Living in Switzerland For Members

What does it mean for Switzerland to have a population of 9 million people?

Helena Bachmann
Helena Bachmann - [email protected]
What does it mean for Switzerland to have a population of 9 million people?
Switzerland is becoming increasingly more crowded. Image by Brian Merrill from Pixabay

From a country of just 8 million people a decade ago, Switzerland's population grew to over 9 million residents in 2023 — 9.006, 664, to be exact.


According to statistics published on Wednesday by the Federal Statistical Office (FSO), 8,902,308 people are now permanent residents, while 104,356 are refugees /asylum seekers.

This means the country’s population grew by approximately 1 million people since 2013 — a substantial jump for a landlocked nation that measures only 220 km from north to south and 348 km from west to east.

What is the country’s current demographic composition?

Men represent 49.64 percent of the population and women account for 50.36 percent, according to FSO.

Among the permanent population, 73.38 percent have Swiss nationality (including those who have dual citizenship), and 26.62 percent are foreigners. As a comparison, 10 years ago, foreign nationals represented 23.8 percent of Switzerland’s total permanent resident population.

These numbers don’t include the approximately 360,000 cross-border workers who come to work in Switzerland from neighbouring countries each day.

Why are there more foreigners in Switzerland now?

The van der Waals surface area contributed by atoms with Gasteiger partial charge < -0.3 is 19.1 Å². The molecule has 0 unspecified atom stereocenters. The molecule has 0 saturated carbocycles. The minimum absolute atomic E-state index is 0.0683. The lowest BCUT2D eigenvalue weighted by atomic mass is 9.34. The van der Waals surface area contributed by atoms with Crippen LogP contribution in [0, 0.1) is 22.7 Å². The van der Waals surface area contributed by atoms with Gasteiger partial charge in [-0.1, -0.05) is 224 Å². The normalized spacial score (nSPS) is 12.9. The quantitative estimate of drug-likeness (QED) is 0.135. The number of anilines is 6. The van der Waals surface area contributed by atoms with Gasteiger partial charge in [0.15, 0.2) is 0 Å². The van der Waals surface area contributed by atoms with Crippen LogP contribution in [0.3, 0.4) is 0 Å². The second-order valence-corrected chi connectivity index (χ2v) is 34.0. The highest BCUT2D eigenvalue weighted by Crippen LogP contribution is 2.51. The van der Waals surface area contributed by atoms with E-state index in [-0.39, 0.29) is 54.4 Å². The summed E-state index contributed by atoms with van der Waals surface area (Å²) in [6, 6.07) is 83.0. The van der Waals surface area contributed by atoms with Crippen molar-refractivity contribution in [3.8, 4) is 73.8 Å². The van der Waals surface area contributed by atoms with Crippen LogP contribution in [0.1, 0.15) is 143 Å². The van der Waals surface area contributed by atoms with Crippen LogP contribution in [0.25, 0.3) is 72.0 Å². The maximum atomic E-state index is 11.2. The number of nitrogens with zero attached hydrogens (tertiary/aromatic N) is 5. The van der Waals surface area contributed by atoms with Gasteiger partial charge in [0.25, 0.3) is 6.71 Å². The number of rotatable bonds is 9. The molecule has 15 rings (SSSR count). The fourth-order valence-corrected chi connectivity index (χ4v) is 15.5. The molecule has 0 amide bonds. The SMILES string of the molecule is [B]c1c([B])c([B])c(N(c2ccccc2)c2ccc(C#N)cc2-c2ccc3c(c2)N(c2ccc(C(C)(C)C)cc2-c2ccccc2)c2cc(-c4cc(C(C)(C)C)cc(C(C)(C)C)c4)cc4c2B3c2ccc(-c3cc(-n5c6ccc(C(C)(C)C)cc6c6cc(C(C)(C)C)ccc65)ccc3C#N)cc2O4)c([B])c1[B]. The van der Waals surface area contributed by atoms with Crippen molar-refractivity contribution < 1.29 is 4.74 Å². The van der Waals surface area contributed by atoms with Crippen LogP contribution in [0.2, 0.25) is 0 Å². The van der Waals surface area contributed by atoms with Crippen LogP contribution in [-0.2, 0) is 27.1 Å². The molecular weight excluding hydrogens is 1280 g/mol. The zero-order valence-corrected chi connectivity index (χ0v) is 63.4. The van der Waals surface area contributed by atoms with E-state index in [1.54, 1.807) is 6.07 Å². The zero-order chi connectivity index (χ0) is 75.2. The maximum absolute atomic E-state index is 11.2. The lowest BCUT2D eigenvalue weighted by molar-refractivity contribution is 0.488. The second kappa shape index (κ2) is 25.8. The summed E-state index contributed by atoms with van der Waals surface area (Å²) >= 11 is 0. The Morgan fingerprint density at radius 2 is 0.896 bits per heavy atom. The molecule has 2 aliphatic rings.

The reason for the increase is simple: the growing demand in the labour market, along with wages that are higher than elsewhere in Europe.

Due to easy access to employment, most foreigners come from the EU and EFTA states — mostly Germany, France, Italy, and Portugal.

Those from the so-called ‘third countries’ that are not part of the EU / EFTA have more restricted access to the job market, though changes are (slowly) underway, as there is a huge shortage of qualified employees that can’t be filled by either the Swiss or EU / EFTA workforce.

READ ALSO: How immigration is impacting Switzerland


Are foreigners the only ones ‘responsible’ for the population growth?

They are a major factor, but not the only one.

The other reason is a higher life expectancy, which means that people are living longer than before.

In fact, Switzerland has one of the highest life expectancies in the world — 84.3 years on average, up from 82.8 a decade ago.

Where has the population growth been the strongest?

The majority of new arrivals flock to major urban centres, where most job opportunities (and highest salaries) are.

Zurich tops the list, followed by Vaud, Geneva, and Basel-City.


What’s ahead for Switzerland from a demographic point of view?

The next milestone, according to experts, is reaching the 10-million mark a few years from now.

If that happens, the current challenges, such as lack of affordable housing, will worsen, experts predict.

 READ ALSO: What Switzerland needs to do to accommodate 10 million residents


Join the conversation in our comments section below. Share your own views and experience and if you have a question or suggestion for our journalists then email us at [email protected].
Please keep comments civil, constructive and on topic – and make sure to read our terms of use before getting involved.

Please log in to leave a comment.

See Also